In an era where control-c followed by control-v — that’s cut and paste, for those of you who don’t use keyboard shortcuts — is the prime method by which most clinicians write their medical notes, I’d like to come right out and brag that ID doctors take the best medical histories.
You could argue (as I have before) that we do this because we suffer from variable (but mostly extreme) degrees of OCD. Or that it’s because we have no billable procedure. Or that we’re just being kind to the clinicians responsible for dictating discharge summaries, and want to offer them a little spice for their otherwise routine narratives.
But in reality, we are motivated by a quest for that “a-ha!” moment, when some scrap of history leads to the diagnosis that — with this critical piece of information — becomes oh so obvious. At least to us.
You know the type:
- The avid golfer who develops cough, pneumonia, and erythema nodosum — and tells you she has just played in a golf tournament in Arizona. (After being informed she has coccidioidomycosis, her first question was why the diagnosis wasn’t made in the Minute Clinic she went to in Scottsdale. Good question!)
- The gardener who is evaluated for a series of bumps on his back — Nocardia brazilienses, of course — and tells you he regularly uses one of his trowels as a back scratcher at the end of his work day.
- The diabetic with a wound infection from Aeromonas hydrophila, who describes using week-old tap water he keeps by his bed to soak the gauze for his wet-to-dry dressings.
- The biology grad student with high fevers and a severe sore throat, who says he just came back from Burma, where he spent most of his days in the jungle setting up large tarps to collect urine from tree mammals. Diagnosis? Burmese Pharyngeal Fever, of course.
(I made that last one up — he just had strep throat. But the exposure history was awesome, wasn’t it?)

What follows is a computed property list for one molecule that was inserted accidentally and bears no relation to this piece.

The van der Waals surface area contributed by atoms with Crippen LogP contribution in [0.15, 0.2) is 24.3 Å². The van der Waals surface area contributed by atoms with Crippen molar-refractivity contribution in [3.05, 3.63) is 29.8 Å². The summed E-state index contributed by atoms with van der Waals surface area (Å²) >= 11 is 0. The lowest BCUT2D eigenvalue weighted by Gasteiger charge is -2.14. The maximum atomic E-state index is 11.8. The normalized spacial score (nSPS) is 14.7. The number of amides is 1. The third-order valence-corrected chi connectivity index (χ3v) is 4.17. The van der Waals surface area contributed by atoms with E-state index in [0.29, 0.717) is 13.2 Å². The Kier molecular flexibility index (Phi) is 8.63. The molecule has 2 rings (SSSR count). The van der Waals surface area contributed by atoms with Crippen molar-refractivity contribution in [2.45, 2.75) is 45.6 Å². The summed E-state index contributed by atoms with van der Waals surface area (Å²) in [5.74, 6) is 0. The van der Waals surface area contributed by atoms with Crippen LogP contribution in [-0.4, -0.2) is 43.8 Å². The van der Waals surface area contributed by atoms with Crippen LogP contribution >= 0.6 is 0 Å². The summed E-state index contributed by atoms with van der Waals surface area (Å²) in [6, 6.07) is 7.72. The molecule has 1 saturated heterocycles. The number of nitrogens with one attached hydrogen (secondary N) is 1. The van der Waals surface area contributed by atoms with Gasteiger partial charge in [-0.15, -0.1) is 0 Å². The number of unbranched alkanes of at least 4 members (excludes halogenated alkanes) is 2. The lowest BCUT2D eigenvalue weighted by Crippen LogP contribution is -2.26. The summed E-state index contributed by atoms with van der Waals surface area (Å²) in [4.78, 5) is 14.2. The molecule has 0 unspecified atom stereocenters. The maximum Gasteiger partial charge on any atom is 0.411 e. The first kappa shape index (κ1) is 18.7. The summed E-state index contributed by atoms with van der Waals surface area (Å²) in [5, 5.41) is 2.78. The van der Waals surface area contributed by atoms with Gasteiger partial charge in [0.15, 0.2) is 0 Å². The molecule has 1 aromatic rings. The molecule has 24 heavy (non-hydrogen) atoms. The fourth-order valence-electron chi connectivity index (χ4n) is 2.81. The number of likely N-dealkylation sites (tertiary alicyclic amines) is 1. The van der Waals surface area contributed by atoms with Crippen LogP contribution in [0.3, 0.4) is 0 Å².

Making one of these diagnoses from the history is, for an ID doctor, the equivalent of resecting a large tumor successfully, or doing an emergency cardiac cath on a patient with an acute coronary syndrome, or performing a face transplant. It’s our version of, “So we took him to the OR, and saved his life.”
So it was with interest that I read this case series on severe Pasturella multocida (notorious cat and dog bacteria) respiratory infections in three people who provided palliative care — to their pets! Summarized in Journal Watch by Abbie Zuger, the paper has these choice historical items from the cases:
A further detailed history revealed that the patient’s pet dog died several days previously, that the patient had provided palliative care to the terminally ill dog by dropper-feeding honey to the dog, and that the patient had co-consumed honey with the dog by licking the same dropper used to comfort-feed the dog…
Further history revealed that 2 weeks prior to her illness, the patient had provided palliative care to her dying cat by holding, hugging, and kissing the head of the cat and allowing the cat to lick her hands and arms …
Simply asking whether or not the patient had a pet would not have uncovered the defined association of these respiratory illnesses with palliative pet care. The patient with P. multocida uvulitis even denied having a pet (it had died 6 weeks previously) and only admitted to having provided palliative pet care when asked specifically if she had any animal contacts in the past 3 months.
So the next time someone makes fun of us for asking patients about their pets (current or, sniff, recently deceased), or travel, or dietary habits, or sexual escapades, or home improvement projects, or assorted hobbies, we should stand our ground — because ID doctors take the best medical histories.
Have I made my point?